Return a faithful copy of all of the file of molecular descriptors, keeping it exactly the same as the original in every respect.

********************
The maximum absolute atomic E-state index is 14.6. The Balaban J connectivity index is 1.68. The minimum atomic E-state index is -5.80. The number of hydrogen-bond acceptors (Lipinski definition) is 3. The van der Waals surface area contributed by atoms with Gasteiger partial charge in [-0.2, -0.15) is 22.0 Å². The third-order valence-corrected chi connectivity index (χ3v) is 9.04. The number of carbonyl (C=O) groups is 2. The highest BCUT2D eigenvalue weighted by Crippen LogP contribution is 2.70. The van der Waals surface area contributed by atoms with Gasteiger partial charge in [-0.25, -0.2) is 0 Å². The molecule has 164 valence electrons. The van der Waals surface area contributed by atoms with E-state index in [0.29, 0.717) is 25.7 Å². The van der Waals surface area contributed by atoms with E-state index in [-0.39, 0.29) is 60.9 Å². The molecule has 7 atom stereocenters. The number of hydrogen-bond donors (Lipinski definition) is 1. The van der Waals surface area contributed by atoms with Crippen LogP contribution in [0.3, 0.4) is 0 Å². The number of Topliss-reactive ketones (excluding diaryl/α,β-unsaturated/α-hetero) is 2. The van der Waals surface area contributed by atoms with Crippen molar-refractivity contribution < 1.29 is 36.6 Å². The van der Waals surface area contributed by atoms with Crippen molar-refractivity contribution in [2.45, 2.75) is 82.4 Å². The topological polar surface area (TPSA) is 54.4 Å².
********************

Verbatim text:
The maximum absolute atomic E-state index is 14.6. The Balaban J connectivity index is 1.68. The minimum atomic E-state index is -5.80. The number of hydrogen-bond acceptors (Lipinski definition) is 3. The van der Waals surface area contributed by atoms with Gasteiger partial charge in [-0.2, -0.15) is 22.0 Å². The third-order valence-corrected chi connectivity index (χ3v) is 9.04. The number of carbonyl (C=O) groups is 2. The highest BCUT2D eigenvalue weighted by Crippen LogP contribution is 2.70. The van der Waals surface area contributed by atoms with Gasteiger partial charge in [-0.25, -0.2) is 0 Å². The molecule has 164 valence electrons. The van der Waals surface area contributed by atoms with E-state index in [0.29, 0.717) is 25.7 Å². The van der Waals surface area contributed by atoms with E-state index in [-0.39, 0.29) is 60.9 Å². The molecule has 7 atom stereocenters. The number of hydrogen-bond donors (Lipinski definition) is 1. The van der Waals surface area contributed by atoms with Crippen LogP contribution in [0.3, 0.4) is 0 Å². The number of Topliss-reactive ketones (excluding diaryl/α,β-unsaturated/α-hetero) is 2. The van der Waals surface area contributed by atoms with Crippen molar-refractivity contribution < 1.29 is 36.6 Å². The van der Waals surface area contributed by atoms with Crippen molar-refractivity contribution in [2.45, 2.75) is 82.4 Å². The topological polar surface area (TPSA) is 54.4 Å².